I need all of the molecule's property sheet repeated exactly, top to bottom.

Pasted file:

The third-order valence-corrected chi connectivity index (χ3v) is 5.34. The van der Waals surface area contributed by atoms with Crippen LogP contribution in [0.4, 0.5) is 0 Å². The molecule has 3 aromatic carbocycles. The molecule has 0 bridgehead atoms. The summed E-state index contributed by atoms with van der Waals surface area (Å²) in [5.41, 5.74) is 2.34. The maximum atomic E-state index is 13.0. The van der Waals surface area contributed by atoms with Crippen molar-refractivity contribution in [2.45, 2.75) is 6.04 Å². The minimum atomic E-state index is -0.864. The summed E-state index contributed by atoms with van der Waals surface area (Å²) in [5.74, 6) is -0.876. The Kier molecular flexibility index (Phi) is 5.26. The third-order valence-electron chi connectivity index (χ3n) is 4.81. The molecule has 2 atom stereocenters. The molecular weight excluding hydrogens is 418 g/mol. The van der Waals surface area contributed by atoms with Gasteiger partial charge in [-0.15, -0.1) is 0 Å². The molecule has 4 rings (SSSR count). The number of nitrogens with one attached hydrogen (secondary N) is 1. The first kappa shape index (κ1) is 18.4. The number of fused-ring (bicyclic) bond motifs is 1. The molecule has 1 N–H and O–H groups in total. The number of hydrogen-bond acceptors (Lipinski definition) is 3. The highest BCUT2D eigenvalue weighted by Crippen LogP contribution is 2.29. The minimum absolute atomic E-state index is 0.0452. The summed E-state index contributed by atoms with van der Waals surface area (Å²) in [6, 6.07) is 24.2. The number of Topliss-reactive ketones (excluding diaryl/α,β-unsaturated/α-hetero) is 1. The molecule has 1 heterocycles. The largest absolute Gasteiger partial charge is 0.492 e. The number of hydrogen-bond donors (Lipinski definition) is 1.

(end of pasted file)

The third-order valence-corrected chi connectivity index (χ3v) is 5.34. The van der Waals surface area contributed by atoms with Crippen LogP contribution in [0.4, 0.5) is 0 Å². The molecule has 3 aromatic carbocycles. The molecule has 0 bridgehead atoms. The summed E-state index contributed by atoms with van der Waals surface area (Å²) in [5.41, 5.74) is 2.34. The maximum atomic E-state index is 13.0. The van der Waals surface area contributed by atoms with Crippen molar-refractivity contribution in [2.45, 2.75) is 6.04 Å². The minimum atomic E-state index is -0.864. The summed E-state index contributed by atoms with van der Waals surface area (Å²) in [5.74, 6) is -0.876. The Kier molecular flexibility index (Phi) is 5.26. The third-order valence-electron chi connectivity index (χ3n) is 4.81. The molecule has 2 atom stereocenters. The molecular weight excluding hydrogens is 418 g/mol. The van der Waals surface area contributed by atoms with Gasteiger partial charge in [-0.15, -0.1) is 0 Å². The molecule has 4 rings (SSSR count). The number of nitrogens with one attached hydrogen (secondary N) is 1. The first kappa shape index (κ1) is 18.4. The number of fused-ring (bicyclic) bond motifs is 1. The molecule has 1 N–H and O–H groups in total. The number of hydrogen-bond acceptors (Lipinski definition) is 3. The highest BCUT2D eigenvalue weighted by Crippen LogP contribution is 2.29. The minimum absolute atomic E-state index is 0.0452. The summed E-state index contributed by atoms with van der Waals surface area (Å²) in [6, 6.07) is 24.2. The number of Topliss-reactive ketones (excluding diaryl/α,β-unsaturated/α-hetero) is 1. The molecule has 1 heterocycles. The largest absolute Gasteiger partial charge is 0.492 e. The number of hydrogen-bond donors (Lipinski definition) is 1.